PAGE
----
I've discussed this with other people, and the main problem--the one we simply cannot get around--is the amount of time it will take before a new CoH is ready for play in the most limited (think Atlas Park, Perez, Hollows and King's Row ONLY) version.  Look how long it took before The Secret World (no relation to my "Secret World Chronicle" and we had the name first) was ready.  It began production under a different name around 2004, changed the name to the current one in 2007ish, and only this year went live.  That's almost 8 years (and 2 or 3 different studios) of production time.  How many players are going to wait for ONE year, much less four to eight?  Not many, is my bet.  If we could get our hands on....oh....20 or 30 million dollars, we could speed that up.  But the reality is this will be, like The Secret World, a slow, mostly part-time-only, undertaking.  People gotta eat, and failing Tony V coming up with a lot of folks to pony up in the six figure range, there is no getting around it, the "studio" we create will be a fraction of the size of Paragon Studios and we would be doing absolutely everything from scratch.

I'd like to share an anecdotal experience that may, or may not encourage you. Way back in 2003, when I was a grad student, I made extra money (and saved some cash, too) by writing a restaurant review column for the college paper. Trying to stay away from the chain restaurants, I stumbled upon a place that was by far one of the worst restaurants I could have ever visited. However, the hostess (who turned out to be the owner) was charming - very charming. The chicken wings I ordered apparently were  86'd (they ran out earlier) and the cook left the restaurant to go to Sam's Club to get some more...well, I'm digressing, sorry. To make a wonderfully lengthy story much shorter, I ordered a beer from the bar - and with the dynamite bartender behind it, I found myself coming back with friends later in the week. That return visit went so well, I became a regular, as did another 100-200 people. The husband of the aforementioned hostess/owner was behind the bar and had incredible personality. He couldn't remember anyone's name, but when someone was out of work, or had just graduated, he would defer the costs of their tab for whenever it was easier for the guest to pay it. Whether that was 1 week, 1 month, it really didn't matter to them. Well, the place burned down - the owner of the building was apparently about to be foreclosed on, and he burned it down, along with their inventory. It took these good people 4 years to save up enough cash to reopen, but they have, and I can still spot most of those old regulars when I visit for some of the worst food imaginable. (I stopped drinking - and it's the pub that most everyone goes there for. They really know how to make people feel like part of the family.)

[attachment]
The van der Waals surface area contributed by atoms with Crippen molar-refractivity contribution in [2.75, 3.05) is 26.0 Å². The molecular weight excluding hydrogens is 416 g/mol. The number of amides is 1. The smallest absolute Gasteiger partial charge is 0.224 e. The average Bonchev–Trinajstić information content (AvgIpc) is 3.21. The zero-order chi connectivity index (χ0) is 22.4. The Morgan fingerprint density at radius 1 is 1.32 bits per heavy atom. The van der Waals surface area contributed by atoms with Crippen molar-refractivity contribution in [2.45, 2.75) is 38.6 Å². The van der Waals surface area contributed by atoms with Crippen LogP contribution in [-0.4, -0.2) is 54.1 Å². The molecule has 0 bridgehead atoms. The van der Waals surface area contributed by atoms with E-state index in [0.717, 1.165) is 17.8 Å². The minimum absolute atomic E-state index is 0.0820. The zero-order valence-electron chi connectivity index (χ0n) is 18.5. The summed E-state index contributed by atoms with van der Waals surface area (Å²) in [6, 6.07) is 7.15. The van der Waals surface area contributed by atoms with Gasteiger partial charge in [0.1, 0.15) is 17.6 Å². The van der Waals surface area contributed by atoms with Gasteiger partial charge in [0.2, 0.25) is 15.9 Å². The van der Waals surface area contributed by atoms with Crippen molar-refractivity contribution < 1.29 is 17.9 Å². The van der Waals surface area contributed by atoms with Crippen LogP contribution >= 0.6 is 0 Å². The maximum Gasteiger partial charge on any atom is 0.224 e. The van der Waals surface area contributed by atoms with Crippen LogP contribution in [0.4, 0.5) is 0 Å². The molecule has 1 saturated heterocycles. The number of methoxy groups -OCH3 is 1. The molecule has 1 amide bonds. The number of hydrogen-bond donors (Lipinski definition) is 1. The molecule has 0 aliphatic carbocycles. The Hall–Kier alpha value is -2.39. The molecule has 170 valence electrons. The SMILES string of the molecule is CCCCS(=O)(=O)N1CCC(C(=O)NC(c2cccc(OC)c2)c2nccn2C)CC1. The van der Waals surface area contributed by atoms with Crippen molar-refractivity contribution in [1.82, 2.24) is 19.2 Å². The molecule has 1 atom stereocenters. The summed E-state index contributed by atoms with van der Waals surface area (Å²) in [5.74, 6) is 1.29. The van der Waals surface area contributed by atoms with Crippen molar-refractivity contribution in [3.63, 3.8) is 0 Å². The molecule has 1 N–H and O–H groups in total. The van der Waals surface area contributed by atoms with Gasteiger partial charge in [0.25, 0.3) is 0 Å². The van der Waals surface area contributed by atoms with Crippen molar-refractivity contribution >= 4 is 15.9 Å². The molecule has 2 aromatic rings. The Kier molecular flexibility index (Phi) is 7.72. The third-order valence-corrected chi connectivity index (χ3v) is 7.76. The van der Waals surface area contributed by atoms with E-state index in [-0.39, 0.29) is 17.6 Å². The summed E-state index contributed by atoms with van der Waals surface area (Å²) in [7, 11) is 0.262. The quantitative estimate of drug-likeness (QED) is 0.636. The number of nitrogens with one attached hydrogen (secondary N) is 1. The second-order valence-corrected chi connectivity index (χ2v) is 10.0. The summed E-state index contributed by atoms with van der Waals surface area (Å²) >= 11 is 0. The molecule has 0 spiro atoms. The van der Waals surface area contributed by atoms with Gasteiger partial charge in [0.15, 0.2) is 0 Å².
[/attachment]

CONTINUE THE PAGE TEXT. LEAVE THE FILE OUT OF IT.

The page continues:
When a community loses it's meeting place - true- folks will scatter a bit and things won't be the same. However, if the next thing to replace CoH is several years out, I've little doubt that most of the folks that were subbed will find their way to it.

That being said, I realize that not everyone is part of the Christian faith and this is probably not a welcomed comment by everyone, but please be aware that Christians believe we are made in God's image - and we share other characteristics of God, too. Although we cannot speak things into existence, in a peculiar way, we do have an impact on things with our words. (Self-fulfilling prophecy ring a bell for anyone?) If we can just believe that a solution to saving CoH is possible and imminent, it is not without the bounds of possibility for this to happen. I see and read about a lot of things that happen that were not at all likely or probable, yet they happen just the same.
Those who have no idea what they are doing genuinely have no idea that they don't know what they're doing. - John Cleese

Soundtrack

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Re: State of the Titan
« Reply #56 on: September 23, 2012, 03:35:45 AM »
That being said, I realize that not everyone is part of the Christian faith and this is probably not a welcomed comment by everyone, but please be aware that Christians believe we are made in God's image - and we share other characteristics of God, too. Although we cannot speak things into existence, in a peculiar way, we do have an impact on things with our words. (Self-fulfilling prophecy ring a bell for anyone?) If we can just believe that a solution to saving CoH is possible and imminent, it is not without the bounds of possibility for this to happen. I see and read about a lot of things that happen that were not at all likely or probable, yet they happen just the same.

After reading the Testimonials thread started by Ms. Lackey, and being so deeply moved by the stories presented there, I feel quite comfortable praying for some type of resolution to present itself. For many (a LARGE percentage) this game is/was/will be a lifeline.

Vulpy

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Re: State of the Titan
« Reply #57 on: September 23, 2012, 03:43:28 AM »